selecting photoluminescent pigments for producing the multi-component photoluminescent pigment based separately upon the absorption of illuminating radiation and the emission of radiation and the effect of absorption and emission on the spectral response of the multi-component photoluminescent pigment resulting in an observable and predictable color under illuminating radiation and in the dark.
5. A method as set forth in claim 4 comprising selecting a plurality of target colors each having a range of spectral response centered near a corresponding dominant wavelength and being distributed relatively uniformly at an optical center of a chromaticity diagram.
6. A coloring composition having a spectral response within a predetermined wavelength range, comprising:
about 0.2-3% by weight of a common pigment capable of selectively reflecting incident light within the predetermined wavelength range;
about 87-97.8% by weight of a phosphorescent pigment capable of selectively emitting radiation within said predetermined wavelength range upon excitation by incident light;
about 2-10% by weight of a fluorescent pigment capable of selectively emitting radiation within a said predetermined wavelength range upon excitation by incident light; and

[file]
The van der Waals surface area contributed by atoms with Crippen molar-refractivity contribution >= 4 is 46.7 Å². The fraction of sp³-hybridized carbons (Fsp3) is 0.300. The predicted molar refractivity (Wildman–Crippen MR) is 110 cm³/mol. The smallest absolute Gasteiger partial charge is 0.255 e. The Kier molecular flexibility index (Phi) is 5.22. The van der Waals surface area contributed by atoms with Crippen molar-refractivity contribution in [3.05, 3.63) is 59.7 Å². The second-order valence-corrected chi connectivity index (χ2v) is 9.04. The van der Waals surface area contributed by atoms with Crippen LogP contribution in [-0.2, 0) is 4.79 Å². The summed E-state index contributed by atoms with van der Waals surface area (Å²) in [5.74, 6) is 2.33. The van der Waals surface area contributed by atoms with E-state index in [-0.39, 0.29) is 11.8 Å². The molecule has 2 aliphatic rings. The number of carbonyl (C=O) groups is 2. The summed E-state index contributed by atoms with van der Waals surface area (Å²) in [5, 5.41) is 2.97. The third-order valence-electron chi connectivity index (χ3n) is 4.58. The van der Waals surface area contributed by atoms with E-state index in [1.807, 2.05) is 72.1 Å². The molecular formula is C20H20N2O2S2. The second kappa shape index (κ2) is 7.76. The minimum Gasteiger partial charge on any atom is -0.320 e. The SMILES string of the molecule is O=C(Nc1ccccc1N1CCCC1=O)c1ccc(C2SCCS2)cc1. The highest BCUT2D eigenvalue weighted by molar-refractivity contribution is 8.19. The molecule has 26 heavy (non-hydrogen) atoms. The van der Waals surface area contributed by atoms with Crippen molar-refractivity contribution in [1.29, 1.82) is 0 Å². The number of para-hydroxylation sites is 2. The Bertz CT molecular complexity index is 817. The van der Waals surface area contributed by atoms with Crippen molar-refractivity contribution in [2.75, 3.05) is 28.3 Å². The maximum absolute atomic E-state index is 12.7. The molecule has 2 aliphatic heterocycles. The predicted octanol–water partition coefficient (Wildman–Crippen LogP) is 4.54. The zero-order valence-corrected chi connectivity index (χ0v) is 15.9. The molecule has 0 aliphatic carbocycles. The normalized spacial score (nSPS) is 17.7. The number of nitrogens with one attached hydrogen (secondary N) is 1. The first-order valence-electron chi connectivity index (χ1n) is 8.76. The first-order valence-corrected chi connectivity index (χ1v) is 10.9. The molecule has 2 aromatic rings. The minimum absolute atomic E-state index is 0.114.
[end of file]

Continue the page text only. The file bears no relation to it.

about 0.1-2% by weight of an ultra violet absorber.
7. A coloring composition in accordance with claim 6 wherein the range of each of said target wavelength is about 4-10 nm wide and the apparent color is located on the C.I.E. 2° observer Kelly Chart at at least one of the following pairs of coordinates:
0.625x,0.325y
0.540x,0.410x
0.470x,0.480y
0.385x,0.540y
0.290x,0.600y
0.250x,0.450y
0.220x,0.340y
0.185x,0.210y
0.150x,0.070y
0.250x,0.125y
0.390x,0.200y
0.550x,0.285y
8. A color composition in accordance with claim 6 in which said target wavelength is at least one of about: 610-630 nm; 585-595 nm; 575-580 nm; 562-567 nm; 537-545 nm; 505-510 nm; 490-494 nm; 472-478 nm; 455-465 nm; and complements of 555-565 nm, 518-522 nm and 485-495 nm.
9. A coloring composition in accordance with claim 6 wherein the apparent color is located on a C.I.E. 2° observer Kelly Chart in an oval area bounded by the coordinates 0.37x,0.36y; 0.27x,0.34y; 0.29x,0.27y; and 0.37x,0.33y.
10. A color composition in accordance with claim 6 in which said target wavelength is at least one of about: 620 nm, 590 nm, 577 nm, 563 nm, 542 nm, 507 nm, 491 nm, 475 nm, 462 nm and complements of 560 nm, 520 nm and 492 nm.